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How to follow the IPO pipeline
This article appeared in the February 2011 ASX Investor Update email newsletter. To subscribe to this newsletter please register with the MyASX section or visit the About MyASX page for past editions and more details.
By Tony Featherstone
Initial public offerings (IPO) activity hit a three-year high in 2010, with more than 90 floats raising more than $7 billion, the Deloitte Corporate Finance Survey showed. Only $1.6 billion was raised through IPOs in 2008 and $3 billion in 2009 as the global financial crisis dampened float activity, Deloitte said.
Another recent IPO survey, by HLB Mann Judd, found that small-cap floats in 2010 tended to outperform the market, returning average year-end premiums of 32 per cent compared to a 2.57 per cent fall in the S&P/ASX 200 index. This was largely because of some strong post-listing performances by small companies (with market capitalisation of less than $100 million) that dominated IPO volumes. Exploration companies were especially active in the IPO market last year.
HLB said in January: "As we enter 2011, the pipeline of upcoming IPOs is substantially ahead of where we were last year." Of course, much depends on the strength of the sharemarket, as IPO activity usually rises and falls depending on the overall market sentiment and investor risk appetite.
'Before and after' information
The Australian Securities Exchange website has useful information for investors wanting to research companies when they offer IPOs and after they list. The starting point is Upcoming Floats on the ASX home page. It lists all companies that have lodged their prospectus with the Australian Securities and Investments Commission and is a simple way to see all IPOs with live share offers.
Upcoming Floats shows the proposed ASX Code and proposed listing date/time for each IPO. Take care with the listing date/time information - it is an indication only. Listing dates can change quickly if an IPO closes early, or be extended if an IPO takes longer to complete. Some companies withdraw their IPOs if they cannot raise their minimum subscription. Keep an eye on the company's website and its announcements, as well as Upcoming Floats for final listing dates.
For a snapshot of each IPO, click on the links in Upcoming Floats.
This has information about the company's activities, issue price, capital sought, and expected offer closing date. Contact details for each company and a website address are especially useful. Most companies now provide an electronic version of their IPO prospectus on their website, so investors can download detailed information and an application form to buy shares.
Following IPOs after listing
New Listings on the ASX website shows all recent listings for IPOs, debt issues and other listed products, such as exchange traded funds (ETFs). First-day trading information shows how the IPO opened and closed. Investors can easily add a new listing to their ASX Watchlist, which is a convenient way to monitor up to 20 securities in a single list, via links provided.
Use ASX Company Announcements to read the prospectus of recently listed companies and other post-listing announcements. Type in the company's ASX Code and the year it listed; the prospectus is often among the earliest announcements. Check if a Supplementary or Replacement prospectus was issued, as it may contain important updated information.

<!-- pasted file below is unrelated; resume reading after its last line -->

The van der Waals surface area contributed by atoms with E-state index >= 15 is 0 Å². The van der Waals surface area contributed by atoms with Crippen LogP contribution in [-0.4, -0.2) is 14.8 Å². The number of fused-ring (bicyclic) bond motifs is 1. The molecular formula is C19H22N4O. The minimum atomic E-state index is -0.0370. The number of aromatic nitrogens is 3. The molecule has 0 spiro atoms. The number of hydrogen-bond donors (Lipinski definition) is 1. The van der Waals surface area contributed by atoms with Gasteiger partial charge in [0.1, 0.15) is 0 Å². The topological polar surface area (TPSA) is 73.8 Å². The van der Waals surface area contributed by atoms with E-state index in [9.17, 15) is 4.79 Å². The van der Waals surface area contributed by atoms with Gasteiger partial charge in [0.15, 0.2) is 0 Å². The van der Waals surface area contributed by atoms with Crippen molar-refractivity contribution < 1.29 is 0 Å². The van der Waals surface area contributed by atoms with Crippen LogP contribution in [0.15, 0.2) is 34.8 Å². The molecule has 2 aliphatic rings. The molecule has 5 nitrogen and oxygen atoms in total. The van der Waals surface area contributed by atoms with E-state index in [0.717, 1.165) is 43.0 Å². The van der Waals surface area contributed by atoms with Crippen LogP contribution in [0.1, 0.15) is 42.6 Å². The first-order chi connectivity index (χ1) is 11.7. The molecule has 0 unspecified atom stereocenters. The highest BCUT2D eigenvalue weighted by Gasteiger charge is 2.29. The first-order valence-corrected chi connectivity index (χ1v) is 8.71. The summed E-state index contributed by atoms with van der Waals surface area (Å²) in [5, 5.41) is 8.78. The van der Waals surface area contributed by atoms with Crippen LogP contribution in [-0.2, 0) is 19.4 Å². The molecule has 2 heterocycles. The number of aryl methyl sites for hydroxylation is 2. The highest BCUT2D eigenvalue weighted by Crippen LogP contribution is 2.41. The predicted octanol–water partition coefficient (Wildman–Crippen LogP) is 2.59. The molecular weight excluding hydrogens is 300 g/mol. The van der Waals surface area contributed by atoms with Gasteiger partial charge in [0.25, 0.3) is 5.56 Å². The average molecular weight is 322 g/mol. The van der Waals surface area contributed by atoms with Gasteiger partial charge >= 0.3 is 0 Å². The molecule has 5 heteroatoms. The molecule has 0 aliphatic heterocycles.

Do your homework
Always remember that IPOs, by definition, have a different risk profile, simply because they have no history as a listed company. Some companies offer their shares through IPOs at a discount to the board's perceived value of the business, to compensate for the risk of buying shares in an as yet unproven listed company. This is not always the case and investors should never assume the IPO is automatically offered at a discount.
Be aware that IPOs of small exploration companies usually have a higher risk/reward profile, just like small listed exploration companies, and may not suit conservative long-term portfolio investors or those new to the market. Also, buying shares in an IPO in the hope of first-day or "stag" gains is a practice best employed by experienced traders.
The good news is that as IPO volumes increase, more established companies with a demonstrated history of earnings growth tend to list on ASX, giving more IPO choices for different investors. Always do your own research or consult an adviser before buying shares in an IPO.
And use the ASX website as your starting point for IPO information.
About the author
Tony Featherstone is consulting editor of ASX Investor Update.
The views, opinions or recommendations of the author in this article are solely those of the author and do not in any way reflect the views, opinions, recommendations, of ASX Limited ABN 98 008 624 691 and its related bodies corporate ("ASX"). ASX makes no representation or warranty with respect to the accuracy, completeness or currency of the content. The content is for educational purposes only and does not constitute financial advice. Independent advice should be obtained from an Australian financial services licensee before making investment decisions. To the extent permitted by law, ASX excludes all liability for any loss or damage arising in any way including by way of negligence.
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